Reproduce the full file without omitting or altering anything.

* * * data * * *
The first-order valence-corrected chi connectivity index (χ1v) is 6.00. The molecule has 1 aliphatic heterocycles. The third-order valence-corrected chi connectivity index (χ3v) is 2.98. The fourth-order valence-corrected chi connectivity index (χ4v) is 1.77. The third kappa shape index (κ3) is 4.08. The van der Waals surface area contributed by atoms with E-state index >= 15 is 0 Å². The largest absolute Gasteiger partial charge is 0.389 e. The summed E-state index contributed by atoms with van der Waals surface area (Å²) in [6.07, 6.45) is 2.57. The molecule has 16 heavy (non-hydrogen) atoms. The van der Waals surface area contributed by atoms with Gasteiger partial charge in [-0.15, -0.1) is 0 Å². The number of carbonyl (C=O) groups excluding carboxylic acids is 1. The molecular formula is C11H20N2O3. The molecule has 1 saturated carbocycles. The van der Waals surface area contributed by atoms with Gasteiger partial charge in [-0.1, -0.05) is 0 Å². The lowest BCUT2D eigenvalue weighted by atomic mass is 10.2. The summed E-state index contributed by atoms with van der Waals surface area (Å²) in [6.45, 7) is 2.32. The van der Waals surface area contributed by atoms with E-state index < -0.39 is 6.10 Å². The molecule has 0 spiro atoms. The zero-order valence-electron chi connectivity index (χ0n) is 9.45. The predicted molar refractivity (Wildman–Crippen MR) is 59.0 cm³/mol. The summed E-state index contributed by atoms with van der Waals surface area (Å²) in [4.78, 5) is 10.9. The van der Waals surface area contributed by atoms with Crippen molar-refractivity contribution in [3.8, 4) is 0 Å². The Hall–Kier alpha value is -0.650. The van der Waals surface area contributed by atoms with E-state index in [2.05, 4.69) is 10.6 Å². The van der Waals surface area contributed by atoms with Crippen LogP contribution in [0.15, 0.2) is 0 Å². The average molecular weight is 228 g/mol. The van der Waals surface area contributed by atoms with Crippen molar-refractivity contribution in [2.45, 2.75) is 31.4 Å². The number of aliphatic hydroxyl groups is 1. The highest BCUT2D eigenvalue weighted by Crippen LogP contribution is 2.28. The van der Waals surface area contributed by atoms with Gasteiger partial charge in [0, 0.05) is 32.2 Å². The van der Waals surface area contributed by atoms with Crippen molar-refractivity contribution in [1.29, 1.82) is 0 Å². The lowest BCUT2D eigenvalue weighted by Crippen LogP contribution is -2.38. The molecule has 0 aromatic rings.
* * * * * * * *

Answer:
The first-order valence-corrected chi connectivity index (χ1v) is 6.00. The molecule has 1 aliphatic heterocycles. The third-order valence-corrected chi connectivity index (χ3v) is 2.98. The fourth-order valence-corrected chi connectivity index (χ4v) is 1.77. The third kappa shape index (κ3) is 4.08. The van der Waals surface area contributed by atoms with E-state index >= 15 is 0 Å². The largest absolute Gasteiger partial charge is 0.389 e. The summed E-state index contributed by atoms with van der Waals surface area (Å²) in [6.07, 6.45) is 2.57. The molecule has 16 heavy (non-hydrogen) atoms. The van der Waals surface area contributed by atoms with Gasteiger partial charge in [-0.15, -0.1) is 0 Å². The number of carbonyl (C=O) groups excluding carboxylic acids is 1. The molecular formula is C11H20N2O3. The molecule has 1 saturated carbocycles. The van der Waals surface area contributed by atoms with Gasteiger partial charge in [-0.1, -0.05) is 0 Å². The lowest BCUT2D eigenvalue weighted by atomic mass is 10.2. The summed E-state index contributed by atoms with van der Waals surface area (Å²) in [6.45, 7) is 2.32. The van der Waals surface area contributed by atoms with E-state index < -0.39 is 6.10 Å². The molecule has 0 spiro atoms. The zero-order valence-electron chi connectivity index (χ0n) is 9.45. The predicted molar refractivity (Wildman–Crippen MR) is 59.0 cm³/mol. The summed E-state index contributed by atoms with van der Waals surface area (Å²) in [4.78, 5) is 10.9. The van der Waals surface area contributed by atoms with Crippen molar-refractivity contribution in [3.8, 4) is 0 Å². The Hall–Kier alpha value is -0.650. The van der Waals surface area contributed by atoms with E-state index in [2.05, 4.69) is 10.6 Å². The van der Waals surface area contributed by atoms with Crippen LogP contribution in [0.15, 0.2) is 0 Å². The average molecular weight is 228 g/mol. The van der Waals surface area contributed by atoms with Crippen molar-refractivity contribution in [2.45, 2.75) is 31.4 Å². The number of aliphatic hydroxyl groups is 1. The highest BCUT2D eigenvalue weighted by Crippen LogP contribution is 2.28. The van der Waals surface area contributed by atoms with Gasteiger partial charge in [0, 0.05) is 32.2 Å². The van der Waals surface area contributed by atoms with Crippen molar-refractivity contribution in [1.29, 1.82) is 0 Å². The lowest BCUT2D eigenvalue weighted by Crippen LogP contribution is -2.38. The molecule has 0 aromatic rings.